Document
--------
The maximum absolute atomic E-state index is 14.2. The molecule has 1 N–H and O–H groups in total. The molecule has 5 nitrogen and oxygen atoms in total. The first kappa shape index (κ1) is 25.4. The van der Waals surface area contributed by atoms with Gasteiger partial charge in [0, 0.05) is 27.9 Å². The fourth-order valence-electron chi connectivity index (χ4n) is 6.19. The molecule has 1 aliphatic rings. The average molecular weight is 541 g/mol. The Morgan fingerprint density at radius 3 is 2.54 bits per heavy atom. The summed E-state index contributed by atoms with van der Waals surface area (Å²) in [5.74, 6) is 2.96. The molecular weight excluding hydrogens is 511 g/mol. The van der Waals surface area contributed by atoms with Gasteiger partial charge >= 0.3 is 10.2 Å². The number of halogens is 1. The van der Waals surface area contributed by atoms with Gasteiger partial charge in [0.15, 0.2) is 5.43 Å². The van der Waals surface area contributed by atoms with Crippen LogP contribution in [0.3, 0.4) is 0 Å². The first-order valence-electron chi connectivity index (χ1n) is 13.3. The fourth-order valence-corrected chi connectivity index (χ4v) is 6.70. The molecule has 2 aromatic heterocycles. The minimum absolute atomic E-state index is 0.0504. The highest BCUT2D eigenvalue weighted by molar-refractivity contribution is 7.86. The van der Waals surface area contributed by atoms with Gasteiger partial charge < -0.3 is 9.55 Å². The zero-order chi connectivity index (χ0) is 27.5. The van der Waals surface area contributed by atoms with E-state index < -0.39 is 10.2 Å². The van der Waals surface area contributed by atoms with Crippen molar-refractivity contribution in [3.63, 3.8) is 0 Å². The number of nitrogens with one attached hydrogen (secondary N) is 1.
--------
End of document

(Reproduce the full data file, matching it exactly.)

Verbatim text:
The maximum absolute atomic E-state index is 14.2. The molecule has 1 N–H and O–H groups in total. The molecule has 5 nitrogen and oxygen atoms in total. The first kappa shape index (κ1) is 25.4. The van der Waals surface area contributed by atoms with Gasteiger partial charge in [0, 0.05) is 27.9 Å². The fourth-order valence-electron chi connectivity index (χ4n) is 6.19. The molecule has 1 aliphatic rings. The average molecular weight is 541 g/mol. The Morgan fingerprint density at radius 3 is 2.54 bits per heavy atom. The summed E-state index contributed by atoms with van der Waals surface area (Å²) in [5.74, 6) is 2.96. The molecular weight excluding hydrogens is 511 g/mol. The van der Waals surface area contributed by atoms with Gasteiger partial charge >= 0.3 is 10.2 Å². The number of halogens is 1. The van der Waals surface area contributed by atoms with Gasteiger partial charge in [0.15, 0.2) is 5.43 Å². The van der Waals surface area contributed by atoms with Crippen LogP contribution in [0.3, 0.4) is 0 Å². The first-order valence-electron chi connectivity index (χ1n) is 13.3. The fourth-order valence-corrected chi connectivity index (χ4v) is 6.70. The molecule has 2 aromatic heterocycles. The minimum absolute atomic E-state index is 0.0504. The highest BCUT2D eigenvalue weighted by molar-refractivity contribution is 7.86. The van der Waals surface area contributed by atoms with Gasteiger partial charge < -0.3 is 9.55 Å². The zero-order chi connectivity index (χ0) is 27.5. The van der Waals surface area contributed by atoms with E-state index < -0.39 is 10.2 Å². The van der Waals surface area contributed by atoms with Crippen molar-refractivity contribution in [3.63, 3.8) is 0 Å². The number of nitrogens with one attached hydrogen (secondary N) is 1.